Central bankers are the modern storytellers

Anyone who’s followed TVHE for a while will enjoy Gillian Tett’s discussion of the skills needed by central bankers:

Rather than operating the controls, moreover, central bankers also try to control economic outcomes by using words, not merely to influence price and interest rate expectations but to shape the mood. Thus the seemingly dry ritualistic texts that are issued each month – and supplemented by sober speeches – no longer merely describe policy; they are creating it too. Words are the weapon.

[It] suggests that we all need to spend more time reflecting on the implicit social contract and cultural messages in central bank statements. …The next Fed chair needs to be a masterful storyteller and cultural analyst, who can read social sentiment, shape norms, (re) create trust and persuade us all.

  • First para yes definitely.

    Second para is going a bit far. Central banks are an arm of government that are given a very specific mandate – apply their tools to broadly to meet some implied desire of what they think the social contract is, and they become an unelected body trying to shape the actions of individuals without a mandate. Tis a fine line to tread …

    • I’m not sure about the ‘specific mandate’. They have to worry about price stability, the output gap, financial stability, and sometimes the exchange rate. The expansion of central banks’ role requires them to engage with social debates far more than previously and it is unrealistic to think that their pronouncements won’t shape those debates.

      • Hmmmm. This all sounds like mission creep – I’ll be honest and say I fundamentally disagree that we should have an non-democratically elected central planner, oppps bank, doing these things.

        Having inflation targeting and an independent central bank is simply a way for government to tie its own hands and solve a time inconsistency problem – the extension to macroeconomic stability given the time lags in policy setting, and the implied neutral effect on income distributions, was justifiable. Having direct regulation of banks also seems fair.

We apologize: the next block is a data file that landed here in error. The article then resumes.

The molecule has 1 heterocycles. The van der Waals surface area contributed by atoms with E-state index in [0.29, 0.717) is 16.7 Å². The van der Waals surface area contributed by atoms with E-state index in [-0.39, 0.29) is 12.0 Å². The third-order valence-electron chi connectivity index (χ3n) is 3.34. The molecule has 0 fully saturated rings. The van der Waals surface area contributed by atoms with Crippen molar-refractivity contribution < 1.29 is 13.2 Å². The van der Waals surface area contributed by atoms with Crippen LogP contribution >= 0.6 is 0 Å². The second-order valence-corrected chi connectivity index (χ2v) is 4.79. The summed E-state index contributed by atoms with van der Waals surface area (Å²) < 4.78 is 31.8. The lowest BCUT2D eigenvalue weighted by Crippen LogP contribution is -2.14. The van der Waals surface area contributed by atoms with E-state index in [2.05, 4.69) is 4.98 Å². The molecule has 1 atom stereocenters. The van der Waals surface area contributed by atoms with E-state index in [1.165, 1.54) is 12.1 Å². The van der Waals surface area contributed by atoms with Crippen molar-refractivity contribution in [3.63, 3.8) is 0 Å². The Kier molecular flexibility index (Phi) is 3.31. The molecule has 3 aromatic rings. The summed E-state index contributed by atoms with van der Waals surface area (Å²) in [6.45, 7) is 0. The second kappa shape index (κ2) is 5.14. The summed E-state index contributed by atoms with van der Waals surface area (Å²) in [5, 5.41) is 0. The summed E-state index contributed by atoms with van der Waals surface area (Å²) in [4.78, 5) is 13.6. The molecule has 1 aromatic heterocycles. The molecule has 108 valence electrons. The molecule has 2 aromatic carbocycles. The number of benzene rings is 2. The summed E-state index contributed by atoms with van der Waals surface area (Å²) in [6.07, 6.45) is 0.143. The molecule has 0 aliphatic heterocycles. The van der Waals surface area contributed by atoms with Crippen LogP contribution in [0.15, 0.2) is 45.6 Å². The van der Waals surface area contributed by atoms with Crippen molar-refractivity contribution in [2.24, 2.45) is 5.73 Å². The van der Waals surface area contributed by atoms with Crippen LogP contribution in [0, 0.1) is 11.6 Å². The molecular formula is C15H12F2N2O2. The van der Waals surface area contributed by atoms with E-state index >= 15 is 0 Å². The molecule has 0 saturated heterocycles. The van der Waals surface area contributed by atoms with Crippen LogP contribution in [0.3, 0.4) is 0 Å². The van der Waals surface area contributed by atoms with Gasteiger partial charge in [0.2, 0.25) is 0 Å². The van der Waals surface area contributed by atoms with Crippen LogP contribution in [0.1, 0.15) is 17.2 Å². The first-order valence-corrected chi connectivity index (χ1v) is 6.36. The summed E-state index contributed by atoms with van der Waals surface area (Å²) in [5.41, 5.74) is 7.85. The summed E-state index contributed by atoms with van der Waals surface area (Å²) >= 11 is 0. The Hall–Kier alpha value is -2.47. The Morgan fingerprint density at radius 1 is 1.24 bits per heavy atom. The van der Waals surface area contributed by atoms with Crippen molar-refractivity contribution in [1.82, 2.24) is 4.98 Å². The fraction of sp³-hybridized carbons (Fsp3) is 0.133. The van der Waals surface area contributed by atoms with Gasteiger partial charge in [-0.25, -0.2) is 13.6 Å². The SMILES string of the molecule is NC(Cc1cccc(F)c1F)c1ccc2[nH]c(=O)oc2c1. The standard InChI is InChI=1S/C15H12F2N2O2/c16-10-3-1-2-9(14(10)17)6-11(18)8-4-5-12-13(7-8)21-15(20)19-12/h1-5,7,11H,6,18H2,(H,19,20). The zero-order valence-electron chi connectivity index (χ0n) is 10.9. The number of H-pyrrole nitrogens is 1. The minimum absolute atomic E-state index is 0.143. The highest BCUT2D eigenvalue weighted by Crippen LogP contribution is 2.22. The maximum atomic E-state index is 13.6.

But outside of these areas, and the fuzzy lines besides them, things get strange – and we start to mix distributional goals (which are the purview of discretionary, democratically influenced, central government) with these other things. I am not a fan.

        • I understand your feeling but central banks are waaaay beyond that already. They have enormous discretion in their actions and must have some welfare function in mind when they decide policy. Frankly, flexible inflation targeting and financial stability both require the bank to exercise judgment, which takes them well beyond rule enforcement. I don’t see how you can support those policies and still claim that they are not making policy and shouldn’t need to consider the welfare function.

          • They consider a form of welfare function – but it needs to be for a particular set of shocks.

            I agree that movements in the financial stability that are not rule based start to head too far – and I’ve noted that concern here for years. But the issue that the more we increase the scope of central banks, the less effective their core role becomes, is still a view that is followed – and one I think we need to be more careful about throwing out 🙂

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